A geodesic dome is a spherical or partial-spherical shell structure or lattice shell based on a network of great circles (geodesics) on the surface of a sphere. The geodesics intersect to form triangular elements that have local triangular rigidity and also distribute the stress across the structure. When completed to form a complete sphere, it is a geodesic sphere. A dome is enclosed, unlike open geodesic structures such as playground climbers.
Typically a geodesic dome design begins with an icosahedron inscribed in a hypothetical sphere, tiling each triangular face with smaller triangles, then projecting the vertices of each tile to the sphere. The endpoints of the links of the completed sphere are the projected endpoints on the sphere's surface. If this is done exactly, each sub-triangle edge is a slightly different length, requiring links of many sizes. To minimize this, simplifications are made. The result is a compromise of triangles with their vertices lying approximately on the sphere. The edges of the triangles form approximate geodesic paths over the surface of the dome.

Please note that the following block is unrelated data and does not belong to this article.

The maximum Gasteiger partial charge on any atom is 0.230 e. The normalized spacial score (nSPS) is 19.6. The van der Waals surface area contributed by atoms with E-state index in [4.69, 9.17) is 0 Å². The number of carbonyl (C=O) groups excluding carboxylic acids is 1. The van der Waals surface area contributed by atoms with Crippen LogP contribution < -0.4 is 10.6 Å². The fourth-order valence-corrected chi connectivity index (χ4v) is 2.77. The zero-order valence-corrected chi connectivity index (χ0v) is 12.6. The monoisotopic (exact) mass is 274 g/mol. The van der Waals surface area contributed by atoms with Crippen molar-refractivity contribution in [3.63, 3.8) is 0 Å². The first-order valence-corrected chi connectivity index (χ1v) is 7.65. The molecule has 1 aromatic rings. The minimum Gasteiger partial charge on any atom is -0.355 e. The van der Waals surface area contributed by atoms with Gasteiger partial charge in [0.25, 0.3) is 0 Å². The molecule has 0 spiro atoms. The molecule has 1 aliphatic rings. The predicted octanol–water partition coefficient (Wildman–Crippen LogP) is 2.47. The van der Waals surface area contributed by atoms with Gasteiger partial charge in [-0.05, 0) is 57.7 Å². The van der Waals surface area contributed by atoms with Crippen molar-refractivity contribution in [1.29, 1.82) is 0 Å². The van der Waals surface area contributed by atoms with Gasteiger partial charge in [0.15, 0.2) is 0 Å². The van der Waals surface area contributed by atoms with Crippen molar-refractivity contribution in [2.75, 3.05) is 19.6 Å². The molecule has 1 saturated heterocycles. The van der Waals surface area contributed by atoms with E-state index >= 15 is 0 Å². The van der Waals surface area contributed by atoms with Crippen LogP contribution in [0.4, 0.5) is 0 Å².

Geodesic designs can be used to form any curved, enclosed space. Unusual configurations may require custom design of each strut, vertex and panel—resulting in potentially expensive, complex construction; so standard designs tend to be used.
Dome homes[edit | edit source]
Residential geodesic domes have been less successful than those used for working and/or entertainment, largely because of their complexity and consequent greater construction costs. Fuller himself lived in a geodesic dome in Carbondale, Illinois, at the corner of Forest and Cherry. Fuller thought of residential domes as air-deliverable products manufactured by an aerospace-like industry. Fuller's own dome home still exists, the R. Buckminster Fuller and Anne Hewlett Dome Home, and a group called RBF Dome NFP is attempting to restore the dome and have it registered as a National Historic Landmark.
In 1986 a patent for a dome construction technique involving EPS triangles laminated to reinforced concrete on the outside, and wallboard on the inside was awarded to American Ingenuity of Rockledge Florida. The construction technique allows the domes to be prefabricated in kit form and erected by a homeowner. This method makes the seams into the strongest part of the structure, where the seams and especially the hubs in most wooden-framed domes are the weakest point in the structure. It also has the advantage of being watertight.